They’re canceling everything around here—schools are canceled, the government left, the Navy’s pulling out, and the Orioles and Yankees are playing baseball.
Steinbrenner issued a statement that said the commissioner’s office showed “terrible judgment and overall stupidity” in proceeding with the game. “Schools, businesses, athletic events—virtually everything—was called off. And for them to proceed was stupidity at its worst.”
Even the players’ association was a little confused as to why there was a game played. Gene Ozra, the second-ranked official, chimed in that “the state government and the city government had concluded it was not business as usual,” and that they should have cancelled the game while working out “some monetary compensation” for the Orioles.
Nonetheless, the weirdness commenced in front of a scant number of desperate fans for just one hour and 27 minutes. Borderline Hall of Fame pitcher Mike Mussina, both a Yankees and Orioles great who had dubbed it a “foolish decision” to play that afternoon went for his 200th win that afternoon against an Orioles lineup that looked like just the quintessential mid-2000s Orioles lineup:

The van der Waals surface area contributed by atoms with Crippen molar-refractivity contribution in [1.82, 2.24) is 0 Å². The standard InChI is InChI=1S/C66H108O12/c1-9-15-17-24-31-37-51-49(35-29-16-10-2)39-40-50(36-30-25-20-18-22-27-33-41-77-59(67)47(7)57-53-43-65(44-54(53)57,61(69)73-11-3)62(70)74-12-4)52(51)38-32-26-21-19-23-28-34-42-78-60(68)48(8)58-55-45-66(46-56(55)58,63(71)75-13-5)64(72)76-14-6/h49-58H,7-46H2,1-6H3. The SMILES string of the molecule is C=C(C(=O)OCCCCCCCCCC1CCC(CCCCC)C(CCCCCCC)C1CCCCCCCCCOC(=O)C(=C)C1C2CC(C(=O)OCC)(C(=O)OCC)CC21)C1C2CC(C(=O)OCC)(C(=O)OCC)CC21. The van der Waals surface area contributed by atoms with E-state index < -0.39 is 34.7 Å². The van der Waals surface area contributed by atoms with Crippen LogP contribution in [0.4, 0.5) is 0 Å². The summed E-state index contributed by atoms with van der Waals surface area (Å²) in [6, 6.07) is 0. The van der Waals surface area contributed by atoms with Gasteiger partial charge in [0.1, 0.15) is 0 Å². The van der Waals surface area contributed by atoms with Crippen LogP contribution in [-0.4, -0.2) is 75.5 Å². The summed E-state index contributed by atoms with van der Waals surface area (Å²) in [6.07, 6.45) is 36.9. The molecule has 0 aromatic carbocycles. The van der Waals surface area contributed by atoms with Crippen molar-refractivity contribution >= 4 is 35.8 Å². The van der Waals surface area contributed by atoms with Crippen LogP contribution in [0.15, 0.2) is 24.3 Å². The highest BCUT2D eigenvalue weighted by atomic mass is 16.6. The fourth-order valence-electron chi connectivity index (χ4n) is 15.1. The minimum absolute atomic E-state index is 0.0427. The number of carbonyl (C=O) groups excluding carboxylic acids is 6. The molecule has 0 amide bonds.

Brian Roberts – 2B
Luis Matos – CF
Larry Bigbie – RF
Tony Batista – 3B
Jay Gibbons – DH
B.J. Surhoff – 1B
Deivi Cruz – SS
Pedro Swann – LF
Robert Machado – C
Pat Hentgen – SP
Goodness. I’m certain that the Cespedes Family Barbecue guys could write an entire post on that lineup alone. Any time Larry Bigbie bats third, you know a team is in dire straits.
The Yankees wasted a chance to put some runs on the board quickly in the first, as Alfonso Soriano led off the game with a double to left and Nick Johnson was drilled. The former Cy Young Award winner Hentgen didn’t have many starts left in his career, but he found a couple strikeouts in his bag of tricks, whiffing a couple MVP caliber hitters in Derek Jeter and Jason Giambi before inducing a comebacker from Bernie Williams to end the frame. He wouldn’t be as lucky two innings later, when Giambi belted an RBI double to left, bringing home the OBP machine Johnson (who had walked) with the first run of the game. Give credit to Hentgen though; he struck out Bernie and induced a pop-up from future ALCS hero Aaron Boone to limit the damage.